My wife and I have a Larousse Gastronomique on the bookshelf in the dining room. A Classical encyclopedia and Hoyle’s Rules of Games in the parlor. Dictionaries for translating Latin, Greek, French, German, and Spanish kicking around somewhere. A set of atlases, the old two-volume microprint of the Oxford English Dictionary, and a battered, spine-cracked copy of Roget’s Thesaurus—together with Bartlett’s Familiar Quotations, Granger’s Index to Poetry, and Strong’s Exhaustive Concordance of the Bible. Nick De Firmian’s index of modern chess openings, of course. Grove’s Dictionary of Music and Musicians. The Chicago Manual of Style. The Cambridge History of English Literature. Brewer’s Dictionary of Phrase and Fable. The Baseball Encyclopedia.
In his new book, You Could Look It Up, Jack Lynch chronicles the history of such reference books, and reading his entertaining account made me realize just how much of the stuff we have on shelves all through the house. Unfortunately, Lynch also made me realize how rarely any of it gets pulled down for a look these days. The reference book is dead—killed off by the Internet and the physical ease that tablets and cellphones now allow.
You want to know the origin of the phrase "hell-bent for leather"? The attributes of Melinoë, Persephone’s ghost-guiding daughter? Maybe the melting point of silver is what you need (it’s 1,763 degrees Fahrenheit). The shortstop for the 1931 A’s (Dib Williams). The electoral votes Barry Goldwater managed in 1964 (52). Most Oscars in a career (Walt Disney, with 22). The date of Wilt Chamberlain’s 100-point game (March 2, 1962).
Much of that information is here, somewhere in the house, and the rest findable in any reasonable public library. But why would we bother? I didn’t bother just now, while digging up these stray tidbits of fact. For that matter, why would we plow through the 80-odd cookbooks in the pantry, seeking something as mundane as the government’s recommended internal temperature for a pork roast? (145 degrees, the Internet reports.) In a fit of bad timing, an expensive failure to predict the course of culture, my wife and I spent decades building a good, general-purpose collection of reference books—and we finished the work right at the moment when general-purpose reference books ceased to matter. Ceased to be consulted. Ceased (as with such once-dominant publications as the Encyclopædia Britannica and the Readers’ Guide to Periodical Literature) to be printed at all.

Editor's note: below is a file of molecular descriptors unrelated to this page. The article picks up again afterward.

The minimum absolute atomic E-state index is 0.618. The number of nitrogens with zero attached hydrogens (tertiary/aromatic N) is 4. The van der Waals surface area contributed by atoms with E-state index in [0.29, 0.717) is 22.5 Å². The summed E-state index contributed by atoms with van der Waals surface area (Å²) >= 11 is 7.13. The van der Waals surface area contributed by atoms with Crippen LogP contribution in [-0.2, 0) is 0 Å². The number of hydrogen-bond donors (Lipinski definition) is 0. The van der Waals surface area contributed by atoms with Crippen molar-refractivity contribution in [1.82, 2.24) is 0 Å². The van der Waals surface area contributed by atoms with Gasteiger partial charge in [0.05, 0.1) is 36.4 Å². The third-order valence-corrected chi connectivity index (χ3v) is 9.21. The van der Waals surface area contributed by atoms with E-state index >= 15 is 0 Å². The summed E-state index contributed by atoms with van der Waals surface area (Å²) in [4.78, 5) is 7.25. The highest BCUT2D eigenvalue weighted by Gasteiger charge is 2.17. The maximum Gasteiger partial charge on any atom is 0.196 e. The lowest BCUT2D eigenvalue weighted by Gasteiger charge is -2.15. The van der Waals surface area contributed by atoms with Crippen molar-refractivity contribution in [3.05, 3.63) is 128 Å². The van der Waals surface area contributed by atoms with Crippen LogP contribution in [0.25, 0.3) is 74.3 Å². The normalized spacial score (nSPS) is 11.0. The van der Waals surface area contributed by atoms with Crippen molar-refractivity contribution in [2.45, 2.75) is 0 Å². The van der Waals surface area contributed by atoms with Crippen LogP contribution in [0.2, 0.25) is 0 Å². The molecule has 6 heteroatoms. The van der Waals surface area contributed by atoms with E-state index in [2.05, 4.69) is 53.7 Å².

That’s not quite the story Jack Lynch wants to tell in You Could Look It Up. An English professor at Rutgers and author of The Lexicographer’s Dilemma—a 2009 account of the debates, from Shakespeare’s time to our own, about what constitutes "proper" English—Lynch wants to celebrate reference books as the foundation of, well, everything. These volumes give us social cohesion. They’re the root of literary, scientific, and even political culture. There’s nothing that reference books can’t do, for Jack Lynch. Nothing that they haven’t done, for that matter, and he lays out the history of reference to demonstrate just how much the march of history depends on the "concentrated wisdom" of reliable reference books.
Curiously, Lynch refuses the form of a reference book in the construction of You Could Look It Up. Instead, he tells the story of 50 reference books by pairing them off in 25 chapters, with each chapter followed by what he calls a half-chapter, rambling around in some other field of reference. Thus, for example, Chapter 20 compares and contrasts Gray’s Anatomy of 1858 with the Diagnostic and Statistical Manual of Mental Disorders, first published in 1952—and follows on, in Chapter 20½, with a four-page discussion of abandoned and unfinished reference projects, with no discernible association to his full-chapter tale of medical texts.